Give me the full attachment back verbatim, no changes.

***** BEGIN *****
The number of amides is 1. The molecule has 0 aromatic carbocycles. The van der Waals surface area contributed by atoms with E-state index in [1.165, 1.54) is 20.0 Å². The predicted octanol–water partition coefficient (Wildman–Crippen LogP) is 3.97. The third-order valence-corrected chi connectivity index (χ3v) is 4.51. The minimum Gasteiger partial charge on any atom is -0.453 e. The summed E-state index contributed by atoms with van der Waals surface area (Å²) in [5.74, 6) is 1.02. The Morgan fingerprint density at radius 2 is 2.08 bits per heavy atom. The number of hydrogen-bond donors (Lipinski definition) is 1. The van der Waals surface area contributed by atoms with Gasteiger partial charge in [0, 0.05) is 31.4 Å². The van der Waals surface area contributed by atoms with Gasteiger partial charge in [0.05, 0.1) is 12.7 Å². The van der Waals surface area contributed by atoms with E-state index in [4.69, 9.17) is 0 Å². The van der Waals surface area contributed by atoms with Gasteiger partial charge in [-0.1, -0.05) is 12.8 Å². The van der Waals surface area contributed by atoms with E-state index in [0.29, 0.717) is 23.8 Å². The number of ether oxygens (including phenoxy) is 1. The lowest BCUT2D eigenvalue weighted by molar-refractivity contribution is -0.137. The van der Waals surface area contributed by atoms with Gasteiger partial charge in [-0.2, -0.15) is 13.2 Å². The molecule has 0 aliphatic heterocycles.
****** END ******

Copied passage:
The number of amides is 1. The molecule has 0 aromatic carbocycles. The van der Waals surface area contributed by atoms with E-state index in [1.165, 1.54) is 20.0 Å². The predicted octanol–water partition coefficient (Wildman–Crippen LogP) is 3.97. The third-order valence-corrected chi connectivity index (χ3v) is 4.51. The minimum Gasteiger partial charge on any atom is -0.453 e. The summed E-state index contributed by atoms with van der Waals surface area (Å²) in [5.74, 6) is 1.02. The Morgan fingerprint density at radius 2 is 2.08 bits per heavy atom. The number of hydrogen-bond donors (Lipinski definition) is 1. The van der Waals surface area contributed by atoms with Gasteiger partial charge in [0, 0.05) is 31.4 Å². The van der Waals surface area contributed by atoms with Gasteiger partial charge in [0.05, 0.1) is 12.7 Å². The van der Waals surface area contributed by atoms with E-state index in [4.69, 9.17) is 0 Å². The van der Waals surface area contributed by atoms with Gasteiger partial charge in [-0.1, -0.05) is 12.8 Å². The van der Waals surface area contributed by atoms with E-state index in [0.29, 0.717) is 23.8 Å². The number of ether oxygens (including phenoxy) is 1. The lowest BCUT2D eigenvalue weighted by molar-refractivity contribution is -0.137. The van der Waals surface area contributed by atoms with Gasteiger partial charge in [-0.2, -0.15) is 13.2 Å². The molecule has 0 aliphatic heterocycles.